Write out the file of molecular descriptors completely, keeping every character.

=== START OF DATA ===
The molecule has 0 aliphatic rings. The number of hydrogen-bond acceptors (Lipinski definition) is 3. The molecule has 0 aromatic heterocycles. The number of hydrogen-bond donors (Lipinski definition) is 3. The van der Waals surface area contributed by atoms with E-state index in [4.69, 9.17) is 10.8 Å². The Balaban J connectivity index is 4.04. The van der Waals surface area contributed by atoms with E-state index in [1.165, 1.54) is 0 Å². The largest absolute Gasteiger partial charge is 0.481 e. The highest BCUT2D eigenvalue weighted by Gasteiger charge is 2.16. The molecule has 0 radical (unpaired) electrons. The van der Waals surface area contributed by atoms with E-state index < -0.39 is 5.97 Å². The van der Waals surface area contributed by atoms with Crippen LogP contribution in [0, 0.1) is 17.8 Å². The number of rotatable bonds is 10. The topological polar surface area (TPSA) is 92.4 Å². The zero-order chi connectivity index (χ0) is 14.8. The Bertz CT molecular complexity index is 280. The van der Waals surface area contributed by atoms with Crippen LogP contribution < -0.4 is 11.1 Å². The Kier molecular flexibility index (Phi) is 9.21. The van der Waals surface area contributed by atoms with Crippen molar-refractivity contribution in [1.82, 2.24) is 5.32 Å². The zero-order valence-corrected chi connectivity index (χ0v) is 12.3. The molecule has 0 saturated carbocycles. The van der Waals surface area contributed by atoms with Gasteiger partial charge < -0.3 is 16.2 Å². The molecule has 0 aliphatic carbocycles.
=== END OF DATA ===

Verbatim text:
The molecule has 0 aliphatic rings. The number of hydrogen-bond acceptors (Lipinski definition) is 3. The molecule has 0 aromatic heterocycles. The number of hydrogen-bond donors (Lipinski definition) is 3. The van der Waals surface area contributed by atoms with E-state index in [4.69, 9.17) is 10.8 Å². The Balaban J connectivity index is 4.04. The van der Waals surface area contributed by atoms with E-state index in [1.165, 1.54) is 0 Å². The largest absolute Gasteiger partial charge is 0.481 e. The highest BCUT2D eigenvalue weighted by Gasteiger charge is 2.16. The molecule has 0 radical (unpaired) electrons. The van der Waals surface area contributed by atoms with E-state index < -0.39 is 5.97 Å². The van der Waals surface area contributed by atoms with Crippen LogP contribution in [0, 0.1) is 17.8 Å². The number of rotatable bonds is 10. The topological polar surface area (TPSA) is 92.4 Å². The zero-order chi connectivity index (χ0) is 14.8. The Bertz CT molecular complexity index is 280. The van der Waals surface area contributed by atoms with Crippen LogP contribution < -0.4 is 11.1 Å². The Kier molecular flexibility index (Phi) is 9.21. The van der Waals surface area contributed by atoms with Crippen molar-refractivity contribution in [1.82, 2.24) is 5.32 Å². The zero-order valence-corrected chi connectivity index (χ0v) is 12.3. The molecule has 0 saturated carbocycles. The van der Waals surface area contributed by atoms with Gasteiger partial charge < -0.3 is 16.2 Å². The molecule has 0 aliphatic carbocycles.